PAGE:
The call came down to the A’s bullpen in the bottom of the sixth, and Sean Doolittle began to stretch and throw. As the inning ended, the left-hander jogged onto the field, the opening notes of “For Whom the Bell Tolls” and a loud ovation from the O.co Coliseum crowd greeting his entrance. Doolittle finished his warmup throws, tucked his glove under his bushy red beard and looked into catcher Stephen Vogt for a sign.
From that point, Doolittle admitted, his return to a major-league mound didn’t go quite as he’d envisioned during his nearly three-month recovery from a shoulder strain. Doolittle, summoned to protect a one-run lead Sunday against the Tampa Bay Rays, allowed two hits and two walks and was charged with two runs, letting that lead slip away.
That it was still the seventh inning, however, gave the A’s time to mount a comeback, which they did with a seven-run outburst in the bottom of the inning. The resulting 8-2 win allowed Doolittle, the erstwhile closer and a key part of the Oakland bullpen, to analyze his outing objectively without the ignominy of it having cost his team a game.
“Mechanically, and the way the ball was coming out, I was happy with how it felt,” said Doolittle. “The adrenaline was just going really fast, and no matter how much I tried to kind of slow myself down, I was just going a little bit too fast. My location was a little inconsistent. But all that stuff is fixable.”
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Tempering the good feeling around Doolittle’s return was the revelation that starter Kendall Graveman could miss significant time with an abdominal injury. Graveman threw six scoreless innings Sunday but left after 84 pitches because of a strained muscle. Graveman was scheduled to undergo further tests Monday, but manager Bob Melvin did not sound optimistic after Sunday’s game. “Might be a little while,” Melvin said.
Sunday was just Doolittle’s second appearance for the A’s this season. He missed the first 47 games with a rotator cuff injury, and when he returned in May, there were clear signs he wasn’t fully recovered. His velocity, which normally tops out in the low- to mid-90s, hovered in the high 80s, and he has acknowledged he wasn’t throwing his pitches with full conviction amid doubts about his health. He made his season debut May 27, then promptly returned to the disabled list the next day with a shoulder strain.
This time, Doolittle said, he felt “more ready” coming back from a strained left shoulder. He was letting his arm go without thinking about it, and the results showed on the radar gun. On his first few pitches Sunday, he hovered between 92-93 mph with his fastball. But the energy rush of being back in a major-league atmosphere was something Doolittle had not been able to simulate during his minor-league rehab outings.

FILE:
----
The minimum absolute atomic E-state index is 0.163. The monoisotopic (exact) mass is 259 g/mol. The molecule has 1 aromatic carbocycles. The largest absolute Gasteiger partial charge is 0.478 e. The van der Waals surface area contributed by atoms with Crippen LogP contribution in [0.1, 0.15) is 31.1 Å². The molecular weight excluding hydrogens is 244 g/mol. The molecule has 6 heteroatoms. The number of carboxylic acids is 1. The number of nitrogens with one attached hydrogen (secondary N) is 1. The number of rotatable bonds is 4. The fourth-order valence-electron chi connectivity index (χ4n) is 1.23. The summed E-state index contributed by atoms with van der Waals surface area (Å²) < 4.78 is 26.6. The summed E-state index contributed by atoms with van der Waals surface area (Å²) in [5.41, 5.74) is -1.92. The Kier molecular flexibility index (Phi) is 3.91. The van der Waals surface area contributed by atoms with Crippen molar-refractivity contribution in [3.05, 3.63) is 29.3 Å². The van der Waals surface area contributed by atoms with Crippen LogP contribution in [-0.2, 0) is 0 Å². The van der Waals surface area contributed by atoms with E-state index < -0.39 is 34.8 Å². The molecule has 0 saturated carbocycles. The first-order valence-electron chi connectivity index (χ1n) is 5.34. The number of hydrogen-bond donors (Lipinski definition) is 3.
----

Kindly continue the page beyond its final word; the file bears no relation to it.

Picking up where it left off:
Doolittle walked John Jaso on a high fastball to start the seventh. He got Logan Forsythe to ground out sharply to third baseman Danny Valencia, moving Jaso to second, but then allowed a line-drive single to Asdrubal Cabrera that moved Forsythe to third. Desmond Jennings lofted a sacrifice fly that tied the score, and Doolittle walked Brandon Guyer on his 23rd pitch, leading Melvin to remove him. Rene Rivera then singled off Fernando Rodriguez to score Cabrera, a run also charged to Doolittle.
“First time out there, you’re always worried about that. That’s why you don’t just stick him in the closer’s role,” Melvin said of Doolittle. “But I thought he threw some really good pitches, looked like he had some good life on his fastball at times.”
Melvin said he thought Doolittle was tiring on the walk to Guyer, which is why he took Doolittle out. Though the A’s are without a designated closer right now – an absence that loomed Saturday night when they blew a one-run lead to the Rays in the ninth – Melvin has said the A’s will not put Doolittle back into that role until they feel he’s ready.
“It’s good to get him in a game like that,” Melvin said after Sunday’s victory, “and hopefully we can just increase it from there.”
Doolittle said he has “just got to be a little more consistent getting ahead of guys. … You walk the leadoff hitter, you open Pandora’s box, and anything can happen.”
The bottom of the seventh was another example of that. Rays starter Jake Odorizzi, who had held the A’s to one run on three hits over the first six innings, walked Valencia to start the seventh, inciting a seven-run inning in which the A’s had eight hits and sent 12 batters to the plate.
Brett Lawrie’s RBI single tied the score 2-2, Eric Sogard’s two-run single gave the A’s the lead, and Mark Canha broke the game open with a bases-loaded triple. Over his last 12 games, Canha is batting .435 with seven extra-base hits and 11 RBIs.
“That was awesome,” Doolittle said. “They picked me up and got me off the hook.
“I’ve got to do a better job of managing my emotions, managing the tempo of the game,” the left-hander said about his own rocky inning. “But I guess the biggest thing is, I came out feeling good.”